Aside from video games, my experiences with Japanese pop culture recently have centred around manga; picking up drawing as a hobby has led to a renewed interest in the sequential art of both east and west. In light of that, I intend to give a round-up of some of the noteworthy manga I’ve dipped my toe into as of late.
Akira (by Katsuhiro Otomo)
Otomo’s legendary manga has long been one of those things that I’ve always intended to read and always have put off, intimidated by the rather hefty size of its volumes. But when I did, I tore through the first two very quickly. Akira’s story of post-apocalyptic Japan where a juvenile delinquent becomes the guinea pig of shadowy government figures seeking to exploit his latent psychic powers (among other things) is well-known to a lot of otaku through its movie adaptation. The manga offers a more lucid, fleshed out counterpoint to the movie’s fever dream. But there’s another reason for those thick volumes: Otomo loves drawing action in an almost slow-motion manner. Something which another artist would cover in a single page is often stretched out to several here. The result is a rich, detailed feeling which feels unique to Otomo’s work.
JoJo’s Bizarre Adventure by Hirohiko Araki
True to its name, I have trouble placing this manga. It’s a seemingly campy shounen battle manga that has been mashed up with some over-the-top gruesome horror, and the result almost always feels tonally off to me. Araki’s, how shall we say, “interesting” interpretations of the human body in his character designs doesn’t help either. Anyway, JoJo tells the generational story of the Joestar family’s battle against the forces of evil (vampires, zombies and other sundry undeads), with each story arc featuring a new titular JoJo to do all the punching. Having read up to partway through the second arc, all I can muster is a shrug. Then again, the manga is most well-known for its third arc, so it may be that if I hold out until then it’ll finally click.
Uzumaki by Junji Ito
Here’s where things get really weird. Uzumaki is a horror story about a town that has become cursed by…spirals. It unfolds in a largely episodic manner, with each chapter doing a variation on the the theme, whether it be people turning into snails or evil curly hair. At times its genuinely creepy and at other times its risible, but it’s almost always interesting. Running only three volumes long, I’ve already been able to cover the whole thing; it manages to tie things together in a manner which, inasmuch as Uzumaki is an exercise in extremely bleak Lovecraftian cosmic horror, can’t really be described as conventionally satisfying. But it’s at least fitting for what it is in a very “feel bad” sort of manner. All this is abetted by Ito’s rather naturalistic art, making the weirdness feel more grounded in reality. While it’s not particularly gruesome, the easily spooked should take note that grotesque and unnerving imagery abounds.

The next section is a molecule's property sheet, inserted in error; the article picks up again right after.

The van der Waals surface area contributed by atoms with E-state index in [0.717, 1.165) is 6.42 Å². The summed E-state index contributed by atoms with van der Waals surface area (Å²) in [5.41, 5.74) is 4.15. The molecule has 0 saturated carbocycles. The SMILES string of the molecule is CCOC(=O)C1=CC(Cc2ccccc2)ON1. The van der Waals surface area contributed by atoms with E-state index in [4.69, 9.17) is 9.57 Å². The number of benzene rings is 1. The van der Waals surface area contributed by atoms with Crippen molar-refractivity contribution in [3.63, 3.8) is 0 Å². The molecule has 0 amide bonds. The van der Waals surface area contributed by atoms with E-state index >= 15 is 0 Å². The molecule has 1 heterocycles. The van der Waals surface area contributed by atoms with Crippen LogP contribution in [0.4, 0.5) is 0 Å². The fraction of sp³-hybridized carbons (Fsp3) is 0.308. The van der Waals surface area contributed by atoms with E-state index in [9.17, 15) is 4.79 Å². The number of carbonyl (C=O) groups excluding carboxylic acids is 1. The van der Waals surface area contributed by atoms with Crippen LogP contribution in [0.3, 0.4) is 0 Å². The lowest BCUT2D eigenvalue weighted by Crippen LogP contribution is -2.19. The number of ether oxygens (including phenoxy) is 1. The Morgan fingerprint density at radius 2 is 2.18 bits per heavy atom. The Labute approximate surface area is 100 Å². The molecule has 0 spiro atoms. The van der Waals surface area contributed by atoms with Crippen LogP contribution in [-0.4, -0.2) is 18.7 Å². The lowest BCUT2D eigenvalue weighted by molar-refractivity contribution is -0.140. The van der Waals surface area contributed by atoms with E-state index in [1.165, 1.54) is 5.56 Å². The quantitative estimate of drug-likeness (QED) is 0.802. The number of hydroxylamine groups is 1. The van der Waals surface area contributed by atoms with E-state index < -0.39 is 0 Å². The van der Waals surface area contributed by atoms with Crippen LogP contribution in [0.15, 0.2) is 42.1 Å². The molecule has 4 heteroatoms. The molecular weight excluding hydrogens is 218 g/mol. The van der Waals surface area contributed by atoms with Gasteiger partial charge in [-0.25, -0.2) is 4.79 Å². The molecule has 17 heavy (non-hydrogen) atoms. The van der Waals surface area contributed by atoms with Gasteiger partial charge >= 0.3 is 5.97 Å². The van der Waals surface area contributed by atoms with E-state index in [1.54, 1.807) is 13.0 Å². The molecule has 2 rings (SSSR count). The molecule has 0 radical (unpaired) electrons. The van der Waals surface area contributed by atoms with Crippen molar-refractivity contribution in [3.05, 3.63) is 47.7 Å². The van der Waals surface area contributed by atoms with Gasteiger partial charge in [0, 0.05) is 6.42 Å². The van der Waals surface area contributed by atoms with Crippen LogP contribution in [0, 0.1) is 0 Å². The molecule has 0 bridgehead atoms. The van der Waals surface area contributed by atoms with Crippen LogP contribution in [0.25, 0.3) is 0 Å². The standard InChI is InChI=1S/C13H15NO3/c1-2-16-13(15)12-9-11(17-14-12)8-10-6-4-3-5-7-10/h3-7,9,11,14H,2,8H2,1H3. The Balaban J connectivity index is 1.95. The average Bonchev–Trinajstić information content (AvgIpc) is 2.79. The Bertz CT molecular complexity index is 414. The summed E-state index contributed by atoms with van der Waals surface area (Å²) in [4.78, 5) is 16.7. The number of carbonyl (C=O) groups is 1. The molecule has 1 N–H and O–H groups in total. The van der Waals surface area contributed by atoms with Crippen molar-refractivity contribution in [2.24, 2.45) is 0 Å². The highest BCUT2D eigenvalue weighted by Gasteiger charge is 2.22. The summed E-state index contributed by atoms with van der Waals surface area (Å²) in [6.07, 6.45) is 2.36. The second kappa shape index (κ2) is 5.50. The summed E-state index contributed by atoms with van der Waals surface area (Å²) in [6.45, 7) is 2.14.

Ranma 1/2 by Rumiko Takahashi
Depending on your age, Takahashi’s name is likely to bring up either immediate associations of Ranma 1/2 or InuYasha, whose TV show incarnations have been the gateway drug to otakudom for many. Yours truly is ju-u-st old enough to fall into the former camp in this regard. In spite of that, I haven’t bothered much with the manga original until now. The back of Viz’s omnibus describes Ranma 1/2 as “the all-time greatest manga series!” While I wouldn’t go so far, the first two volumes have been as charming and funny as the early episodes of the show were – in fact, they’re almost identical.
The premise, for those who don’t know, goes thus: Ranma Saotome is a teenaged martial artist whose father is pushing him into an arranged marriage with Akane Tendou, whose family runs a Dojo. Neither of them are too keen on the idea. Ranma also happens to have run afoul of a weird curse where contact with cold water turns him into a girl (hot water reverses the effect). What ensues is a pretty unusual mingling of Dragon Ball-style martial arts antics and Tsundere-inflected romantic comedy. Part of the Ranma’s charm is the anything goes attitude it takes to its situations (martial rhythmic gymnastics? Why not?). Takahashi’s draftsmanship is admirably uncluttered and crisp, lacking the busy feel that some shounen manga have. Reader do note that there’s some casual nudity sprinkled about.
That about covers my recent notable reads. I hope that this experiment in subject matter bears fruit and leads to some more in-depth excavations in the future.